Roxanne: Yes

Ben: So, I understand there are two tiers of licenses, what’s the difference between them?

Roxanne: Really the differences between the two licenses whether people are continuing their education. So the tier one license is for professional, registered, consulting or practicing arborists. Within that tier there are three categories of license. So there are quite a lot of categories of license, which means that there’s something pretty much for everyone. But that tear one license requires specific qualifications, it requires specific insurances and it also requires a commitment to ongoing education.

So people who don’t have those specific qualifications or don’t want to commit to continuing education, then the tier two license is the option for them. There’s five categories in that one and the major thing in the tier two license is that all license holders must have a construction induction card.

Ben: So a white card, yeah?

Roxanne: Yes.

Ben: So the tier two would probably be what I’d imagine a lot of guys would sort of go for.

Roxanne: Exactly. And yet that tier two is definitely the more popular of the two because it has less requirements.

Ben: Does a business get licensed or does an individual get licensed or is it sort of both?

Roxanne: No, licenses are issued to individuals only because it’s the individual who has the qualifications.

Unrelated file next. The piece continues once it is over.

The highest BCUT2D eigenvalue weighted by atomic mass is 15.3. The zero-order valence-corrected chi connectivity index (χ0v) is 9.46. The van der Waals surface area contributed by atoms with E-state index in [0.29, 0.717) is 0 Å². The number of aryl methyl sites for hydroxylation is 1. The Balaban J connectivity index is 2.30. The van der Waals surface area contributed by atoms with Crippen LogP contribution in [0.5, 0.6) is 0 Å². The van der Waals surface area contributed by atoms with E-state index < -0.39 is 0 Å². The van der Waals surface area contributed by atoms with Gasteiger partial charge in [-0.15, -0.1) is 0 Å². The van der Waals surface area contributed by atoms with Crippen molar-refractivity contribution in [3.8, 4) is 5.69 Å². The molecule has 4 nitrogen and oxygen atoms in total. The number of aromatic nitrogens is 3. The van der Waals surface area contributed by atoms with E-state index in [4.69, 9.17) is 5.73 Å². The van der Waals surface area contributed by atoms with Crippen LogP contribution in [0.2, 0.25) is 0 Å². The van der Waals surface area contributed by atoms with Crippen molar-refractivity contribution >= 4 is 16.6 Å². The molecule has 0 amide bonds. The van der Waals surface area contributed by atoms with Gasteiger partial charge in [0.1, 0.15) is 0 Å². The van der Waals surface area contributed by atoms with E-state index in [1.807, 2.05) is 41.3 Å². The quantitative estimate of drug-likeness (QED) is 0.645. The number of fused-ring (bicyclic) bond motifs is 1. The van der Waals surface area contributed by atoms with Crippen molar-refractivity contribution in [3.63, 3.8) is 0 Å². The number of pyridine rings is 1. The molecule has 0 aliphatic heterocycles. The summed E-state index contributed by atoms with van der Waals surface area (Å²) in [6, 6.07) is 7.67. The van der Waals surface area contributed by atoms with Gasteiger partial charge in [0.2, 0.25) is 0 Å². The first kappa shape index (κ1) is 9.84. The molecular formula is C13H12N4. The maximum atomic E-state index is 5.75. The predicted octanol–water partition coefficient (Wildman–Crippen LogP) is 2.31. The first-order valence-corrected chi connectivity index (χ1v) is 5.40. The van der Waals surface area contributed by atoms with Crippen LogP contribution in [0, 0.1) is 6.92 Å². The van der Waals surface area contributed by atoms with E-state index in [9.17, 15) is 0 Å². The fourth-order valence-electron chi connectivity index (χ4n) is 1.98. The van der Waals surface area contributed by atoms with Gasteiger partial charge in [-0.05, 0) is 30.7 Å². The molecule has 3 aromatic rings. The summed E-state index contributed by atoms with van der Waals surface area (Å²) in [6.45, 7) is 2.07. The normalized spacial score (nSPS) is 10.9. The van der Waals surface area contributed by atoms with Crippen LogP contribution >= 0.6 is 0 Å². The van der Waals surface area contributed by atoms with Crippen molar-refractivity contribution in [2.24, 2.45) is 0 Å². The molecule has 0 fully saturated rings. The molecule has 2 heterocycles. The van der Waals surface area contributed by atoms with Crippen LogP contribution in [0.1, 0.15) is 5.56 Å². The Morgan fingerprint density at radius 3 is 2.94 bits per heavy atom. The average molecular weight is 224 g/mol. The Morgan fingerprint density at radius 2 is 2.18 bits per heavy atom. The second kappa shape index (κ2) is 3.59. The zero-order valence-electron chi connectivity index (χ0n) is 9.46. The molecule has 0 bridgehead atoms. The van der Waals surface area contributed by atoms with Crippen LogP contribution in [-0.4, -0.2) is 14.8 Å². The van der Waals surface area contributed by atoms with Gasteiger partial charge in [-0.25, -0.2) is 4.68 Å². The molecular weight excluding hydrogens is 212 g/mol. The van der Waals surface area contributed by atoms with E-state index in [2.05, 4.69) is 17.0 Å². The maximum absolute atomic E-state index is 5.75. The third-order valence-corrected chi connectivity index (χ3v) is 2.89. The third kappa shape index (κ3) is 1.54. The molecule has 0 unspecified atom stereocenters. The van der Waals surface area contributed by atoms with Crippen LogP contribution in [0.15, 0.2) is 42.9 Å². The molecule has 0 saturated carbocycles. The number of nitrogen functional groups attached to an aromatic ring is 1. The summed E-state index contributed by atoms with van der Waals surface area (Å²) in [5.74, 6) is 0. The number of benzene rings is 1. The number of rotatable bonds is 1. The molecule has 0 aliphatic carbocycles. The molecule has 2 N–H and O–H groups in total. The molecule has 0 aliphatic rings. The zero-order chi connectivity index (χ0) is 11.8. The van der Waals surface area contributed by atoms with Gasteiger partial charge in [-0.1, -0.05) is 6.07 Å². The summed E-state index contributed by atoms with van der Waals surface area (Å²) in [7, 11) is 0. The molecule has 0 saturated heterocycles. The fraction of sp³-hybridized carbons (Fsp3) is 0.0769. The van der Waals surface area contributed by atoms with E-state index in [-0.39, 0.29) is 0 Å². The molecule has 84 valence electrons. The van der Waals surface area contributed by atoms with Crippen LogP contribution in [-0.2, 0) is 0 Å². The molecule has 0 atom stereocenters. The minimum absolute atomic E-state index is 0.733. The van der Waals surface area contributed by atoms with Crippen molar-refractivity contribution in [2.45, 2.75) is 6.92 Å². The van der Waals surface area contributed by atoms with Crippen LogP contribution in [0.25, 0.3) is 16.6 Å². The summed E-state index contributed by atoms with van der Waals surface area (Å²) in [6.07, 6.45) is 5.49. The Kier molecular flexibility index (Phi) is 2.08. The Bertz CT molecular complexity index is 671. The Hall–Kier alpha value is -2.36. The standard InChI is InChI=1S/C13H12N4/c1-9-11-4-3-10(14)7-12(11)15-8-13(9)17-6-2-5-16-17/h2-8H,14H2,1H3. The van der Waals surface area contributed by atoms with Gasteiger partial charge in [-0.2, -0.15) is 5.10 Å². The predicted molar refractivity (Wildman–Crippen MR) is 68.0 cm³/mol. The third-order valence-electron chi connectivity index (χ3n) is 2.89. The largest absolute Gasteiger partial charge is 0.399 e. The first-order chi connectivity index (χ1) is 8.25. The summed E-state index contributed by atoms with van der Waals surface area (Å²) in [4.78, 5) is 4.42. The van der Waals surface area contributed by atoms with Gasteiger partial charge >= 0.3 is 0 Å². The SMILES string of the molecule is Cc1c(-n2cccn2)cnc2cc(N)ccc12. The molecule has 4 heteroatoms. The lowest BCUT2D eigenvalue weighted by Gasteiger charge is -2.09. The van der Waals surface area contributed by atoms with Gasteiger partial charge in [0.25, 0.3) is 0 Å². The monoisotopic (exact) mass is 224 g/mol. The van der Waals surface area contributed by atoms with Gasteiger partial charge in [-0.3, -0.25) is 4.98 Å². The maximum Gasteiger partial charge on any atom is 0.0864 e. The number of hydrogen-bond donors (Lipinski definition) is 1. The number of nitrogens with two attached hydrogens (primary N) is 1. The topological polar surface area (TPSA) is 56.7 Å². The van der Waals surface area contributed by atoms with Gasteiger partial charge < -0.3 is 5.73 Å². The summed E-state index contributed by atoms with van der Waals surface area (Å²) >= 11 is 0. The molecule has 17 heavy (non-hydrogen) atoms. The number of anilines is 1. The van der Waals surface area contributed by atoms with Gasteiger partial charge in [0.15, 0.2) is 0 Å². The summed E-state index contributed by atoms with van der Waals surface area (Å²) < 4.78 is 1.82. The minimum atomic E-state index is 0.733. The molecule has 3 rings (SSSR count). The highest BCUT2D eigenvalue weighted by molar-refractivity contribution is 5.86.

Ben: Right, of course.

Roxanne: A lot of businesses will pay for their staff to have licenses, but the license is still issued to the individual person as opposed to the organization.

Ben: Yeah and I mean that makes sense too because so many of us subcontract climber and groundies so you’d want them licensed if they’re going to be climbing for you.

Roxanne: Absolutely.

Ben: All right. And how would someone listening, obtain the license, what do they need to present? You mentioned they need a white card, as a minimum, I imagine cert three and insurance, would that sort of cover it and then they could just sort of send that to you and that they could get licensed? Is that how it works?

Roxanne: It really depends on the tier of license as to what information I need to provide but the basics are we need; a passport sized photo to be able to issue the license with the photograph on there, we need a copy of a passport or license to verify that the person is who they say they are, we need copies of their qualifications and a copy of the construction induction card. So they’re the minimum requirements. The application form is on the website and the membership or the license brochure is there, which specifies these requirements, but they’re the basic ones. It becomes a bit more complicated when people are going for the tier two license and they’re the registered, professional consulting or practicing arborists.